Just picked up my Ruger GP100 from my FFL 5 hrs ago. ..love it bunches. ..one hefty girl, that's for sure. But I put this one in my hands 3 Sat's ago & after doing so just had to have it. Nothing, not even the S & W 64 felt as good in my hand as this one. If anyone is looking for a full-sized handgun they really oughta give the 100 a look. I almost didn't thinking the piece way bigger than I'd want. Well, I was wrong. Now we'll see if I can learn how to handle her. ..shot better with this one than with any of the others so I'm keeping my fingers crossed. Wish us luck. ..like the looks of the SP101's as well..originally figured that's what I'd get as my 1st handgun, but dang! that 100 sitting in that display case proved impossible to walk away from. ..love Ruger's. ..might have to add a couple more before all is said & done. But I gotta ask, wouldn't a laser on any handgun make it dramatically more accurate. (..prbly never put one on the GP100 I just purchased. ..prbly use the Hogue rubber grips that are on it instead.) It would seem to me the laser would eliminate the short sight radius issue, making a short barrel gun shoot as well as a longer barrel gun. Maybe I'm missing something in the dynamic. If not, I'd see that maybe something like the Ruger SP101/2.25" snubby bobbed version with one of these high-tech pointers might be a relatively accurate firearm.
...I gotta ask, wouldn't a laser on any handgun make it dramatically more accurate[?]...
All handguns are inherently more accurate than you, yourself are.
Hitting the target in the right place is not a function of the gun. It is always a function of the person shooting the gun. It is entirely a matter of shooting technique.
If you put a laser on a pistol, it will not change the accuracy of the gun.
Not only that, but in the case of a beginning shooter, it will adversely affect the accuracy of the person.
Our hands shake. There's no getting around that fact. But experienced, well-practiced shooters can control the effects of that built-in shake.
The laser will put a small, bright spot of light on the target, wherever the muzzle of the pistol is pointed. Because of our built-in shake, both the muzzle and that laser spot will be continually wobbling all over the target. It's a matter of angular displacement: The distance to the target actually magnifies that shake, and makes it look worse than it really is.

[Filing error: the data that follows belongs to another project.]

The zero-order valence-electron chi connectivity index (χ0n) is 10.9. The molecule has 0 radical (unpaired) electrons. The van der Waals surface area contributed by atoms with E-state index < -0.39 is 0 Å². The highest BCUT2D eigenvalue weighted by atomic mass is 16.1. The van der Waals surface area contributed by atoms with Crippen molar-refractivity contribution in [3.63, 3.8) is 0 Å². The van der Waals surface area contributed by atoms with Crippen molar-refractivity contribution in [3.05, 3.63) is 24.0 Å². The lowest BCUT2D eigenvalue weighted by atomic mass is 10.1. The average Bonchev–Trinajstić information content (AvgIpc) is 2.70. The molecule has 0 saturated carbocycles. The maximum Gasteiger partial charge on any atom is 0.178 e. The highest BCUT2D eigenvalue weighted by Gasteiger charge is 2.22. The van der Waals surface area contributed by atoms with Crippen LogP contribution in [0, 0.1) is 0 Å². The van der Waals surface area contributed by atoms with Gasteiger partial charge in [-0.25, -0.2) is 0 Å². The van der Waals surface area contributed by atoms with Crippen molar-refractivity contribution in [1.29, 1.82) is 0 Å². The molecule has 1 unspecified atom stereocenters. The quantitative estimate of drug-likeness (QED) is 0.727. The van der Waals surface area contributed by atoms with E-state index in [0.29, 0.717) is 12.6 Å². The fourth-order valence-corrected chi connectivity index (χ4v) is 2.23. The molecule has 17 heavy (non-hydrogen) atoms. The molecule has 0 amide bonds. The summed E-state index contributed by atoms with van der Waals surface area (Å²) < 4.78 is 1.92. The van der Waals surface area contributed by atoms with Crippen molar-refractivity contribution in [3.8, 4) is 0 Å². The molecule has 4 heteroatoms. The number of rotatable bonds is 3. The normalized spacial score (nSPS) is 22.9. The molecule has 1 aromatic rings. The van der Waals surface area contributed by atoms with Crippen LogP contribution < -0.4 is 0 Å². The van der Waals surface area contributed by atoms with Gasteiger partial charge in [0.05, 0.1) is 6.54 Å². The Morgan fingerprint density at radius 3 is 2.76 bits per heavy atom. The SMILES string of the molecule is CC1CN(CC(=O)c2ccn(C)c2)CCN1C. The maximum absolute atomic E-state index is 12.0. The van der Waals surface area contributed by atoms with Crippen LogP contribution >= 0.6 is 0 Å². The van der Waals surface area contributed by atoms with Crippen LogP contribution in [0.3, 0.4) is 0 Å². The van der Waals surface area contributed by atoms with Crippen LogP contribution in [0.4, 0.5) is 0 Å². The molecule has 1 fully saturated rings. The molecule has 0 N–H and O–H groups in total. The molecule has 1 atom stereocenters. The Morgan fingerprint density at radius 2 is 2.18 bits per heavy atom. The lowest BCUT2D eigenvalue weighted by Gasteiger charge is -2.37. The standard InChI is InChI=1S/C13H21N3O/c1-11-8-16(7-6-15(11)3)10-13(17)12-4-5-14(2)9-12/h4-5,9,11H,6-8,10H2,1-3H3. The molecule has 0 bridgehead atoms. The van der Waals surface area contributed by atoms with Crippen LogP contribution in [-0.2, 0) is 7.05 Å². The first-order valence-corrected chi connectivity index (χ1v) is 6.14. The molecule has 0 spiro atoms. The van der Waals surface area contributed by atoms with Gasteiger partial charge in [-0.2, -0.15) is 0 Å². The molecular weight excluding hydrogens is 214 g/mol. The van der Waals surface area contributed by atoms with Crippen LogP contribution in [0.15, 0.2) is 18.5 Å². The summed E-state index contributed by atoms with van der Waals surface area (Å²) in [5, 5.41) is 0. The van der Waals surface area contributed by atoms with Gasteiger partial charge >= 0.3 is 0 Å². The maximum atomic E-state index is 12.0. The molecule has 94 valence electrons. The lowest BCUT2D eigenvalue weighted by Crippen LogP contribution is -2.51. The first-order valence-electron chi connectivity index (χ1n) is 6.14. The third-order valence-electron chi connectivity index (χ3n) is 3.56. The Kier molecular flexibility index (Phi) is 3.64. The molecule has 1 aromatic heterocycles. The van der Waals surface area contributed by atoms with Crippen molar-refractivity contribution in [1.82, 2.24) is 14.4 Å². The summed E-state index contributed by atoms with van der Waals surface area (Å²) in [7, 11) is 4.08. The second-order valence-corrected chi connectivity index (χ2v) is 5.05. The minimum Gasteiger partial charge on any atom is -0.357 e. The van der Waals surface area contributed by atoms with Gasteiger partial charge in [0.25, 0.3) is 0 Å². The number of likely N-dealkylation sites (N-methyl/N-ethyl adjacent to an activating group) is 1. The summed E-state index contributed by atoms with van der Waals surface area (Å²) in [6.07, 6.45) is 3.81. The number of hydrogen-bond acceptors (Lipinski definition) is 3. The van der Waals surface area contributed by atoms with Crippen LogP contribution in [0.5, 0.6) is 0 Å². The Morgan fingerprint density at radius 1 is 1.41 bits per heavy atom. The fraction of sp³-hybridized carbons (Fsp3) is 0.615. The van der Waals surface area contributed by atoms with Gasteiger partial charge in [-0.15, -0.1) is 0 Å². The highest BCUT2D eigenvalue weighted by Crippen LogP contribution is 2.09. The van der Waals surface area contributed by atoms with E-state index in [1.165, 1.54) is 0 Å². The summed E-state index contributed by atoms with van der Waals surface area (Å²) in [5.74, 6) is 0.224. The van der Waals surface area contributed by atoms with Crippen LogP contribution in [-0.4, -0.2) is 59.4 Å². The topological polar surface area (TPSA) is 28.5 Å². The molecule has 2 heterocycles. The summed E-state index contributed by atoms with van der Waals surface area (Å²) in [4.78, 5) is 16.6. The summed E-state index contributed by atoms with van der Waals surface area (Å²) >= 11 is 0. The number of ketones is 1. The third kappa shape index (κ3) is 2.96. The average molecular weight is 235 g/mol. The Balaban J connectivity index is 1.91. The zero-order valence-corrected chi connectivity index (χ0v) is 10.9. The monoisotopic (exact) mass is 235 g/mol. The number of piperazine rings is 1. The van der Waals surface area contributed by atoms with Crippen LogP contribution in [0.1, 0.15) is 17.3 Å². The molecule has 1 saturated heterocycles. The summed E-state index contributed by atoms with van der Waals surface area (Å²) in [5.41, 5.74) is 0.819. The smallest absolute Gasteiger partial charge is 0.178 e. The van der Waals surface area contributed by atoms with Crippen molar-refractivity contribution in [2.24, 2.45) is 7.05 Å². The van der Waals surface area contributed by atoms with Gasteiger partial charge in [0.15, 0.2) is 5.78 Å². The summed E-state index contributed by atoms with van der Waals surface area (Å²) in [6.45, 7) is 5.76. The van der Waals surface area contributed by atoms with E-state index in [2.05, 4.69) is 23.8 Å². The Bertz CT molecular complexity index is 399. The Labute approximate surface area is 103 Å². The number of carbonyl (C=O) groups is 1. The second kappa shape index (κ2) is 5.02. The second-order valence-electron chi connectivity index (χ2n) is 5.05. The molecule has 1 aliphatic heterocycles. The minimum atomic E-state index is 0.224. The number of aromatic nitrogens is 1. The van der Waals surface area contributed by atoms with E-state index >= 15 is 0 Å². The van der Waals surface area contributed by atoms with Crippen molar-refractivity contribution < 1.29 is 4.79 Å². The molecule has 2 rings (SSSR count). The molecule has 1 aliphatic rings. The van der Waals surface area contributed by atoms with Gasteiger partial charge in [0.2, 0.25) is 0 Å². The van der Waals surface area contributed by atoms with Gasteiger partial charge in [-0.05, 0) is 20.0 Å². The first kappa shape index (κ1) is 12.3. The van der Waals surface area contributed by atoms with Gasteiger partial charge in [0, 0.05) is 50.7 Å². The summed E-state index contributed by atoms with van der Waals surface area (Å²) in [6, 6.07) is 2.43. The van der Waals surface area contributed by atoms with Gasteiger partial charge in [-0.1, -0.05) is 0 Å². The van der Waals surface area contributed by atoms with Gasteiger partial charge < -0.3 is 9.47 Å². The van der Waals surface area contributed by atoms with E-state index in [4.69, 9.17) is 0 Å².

Seeing that shake will discourage you, and make you believe that you can't hit the target properly.
Without the laser, using only open, "iron" sights, that shake disappears because you and your gun are at the apex of the angle, and the target is out of focus.
To a beginner, that is reassuring. It looks as if hits can be made fairly easily.
And, of course, that's the truth...if you start learning to shoot up close to the target, and only move back after you can group your shots at the close distance.
Before attaching a laser, you need to master both trigger control and achieving a steady sight picture.
No laser will help you achieve those skills.
In true fact, the laser will make your learning-curve steeper, and the necessary technical skills harder to master.
The laser can be a very effective training tool for dry fire exercises. When it is properly co-witnessed with your iron sights it will show you what is happening when you manipulate the trigger, both single and double action. It should not be used as a crutch, but more as a confirmation that you are using the guns sights correctly. I have a Crimson Trace Railmaster ($115 on Amazon) that will fit on the majority of my guns. I love it. The laser grips are very nice, but hard on the pocket.
The laser that fits up the barrel or put in as a cartridge is also fun to dry fire with when matched with a special target that goes with it.
I agree 100%. I have the Laselyte cartridge in 9mm and it makes dry fire practice a blast instead of a drag. I haven't bought the active targets yet, but small squares of reflective tape give great feeback.